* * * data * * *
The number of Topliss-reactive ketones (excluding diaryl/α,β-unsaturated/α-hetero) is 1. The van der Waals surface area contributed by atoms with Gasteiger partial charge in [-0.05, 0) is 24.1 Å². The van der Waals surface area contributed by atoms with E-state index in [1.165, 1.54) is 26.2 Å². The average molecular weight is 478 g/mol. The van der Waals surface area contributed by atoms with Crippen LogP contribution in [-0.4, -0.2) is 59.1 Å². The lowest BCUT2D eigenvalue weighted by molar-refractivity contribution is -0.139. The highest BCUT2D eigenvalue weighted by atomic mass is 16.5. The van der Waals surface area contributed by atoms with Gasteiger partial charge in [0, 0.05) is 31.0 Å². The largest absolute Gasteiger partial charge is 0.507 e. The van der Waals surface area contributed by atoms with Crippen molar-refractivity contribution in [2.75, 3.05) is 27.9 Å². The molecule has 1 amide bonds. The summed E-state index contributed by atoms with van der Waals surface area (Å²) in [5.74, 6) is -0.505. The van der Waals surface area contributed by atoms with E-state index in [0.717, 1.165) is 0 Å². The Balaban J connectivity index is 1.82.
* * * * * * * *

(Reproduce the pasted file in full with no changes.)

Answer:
The number of Topliss-reactive ketones (excluding diaryl/α,β-unsaturated/α-hetero) is 1. The van der Waals surface area contributed by atoms with Gasteiger partial charge in [-0.05, 0) is 24.1 Å². The van der Waals surface area contributed by atoms with E-state index in [1.165, 1.54) is 26.2 Å². The average molecular weight is 478 g/mol. The van der Waals surface area contributed by atoms with Crippen LogP contribution in [-0.4, -0.2) is 59.1 Å². The lowest BCUT2D eigenvalue weighted by molar-refractivity contribution is -0.139. The highest BCUT2D eigenvalue weighted by atomic mass is 16.5. The van der Waals surface area contributed by atoms with Gasteiger partial charge in [0, 0.05) is 31.0 Å². The largest absolute Gasteiger partial charge is 0.507 e. The van der Waals surface area contributed by atoms with Crippen molar-refractivity contribution in [2.75, 3.05) is 27.9 Å². The molecule has 1 amide bonds. The summed E-state index contributed by atoms with van der Waals surface area (Å²) in [5.74, 6) is -0.505. The van der Waals surface area contributed by atoms with E-state index in [0.717, 1.165) is 0 Å². The Balaban J connectivity index is 1.82.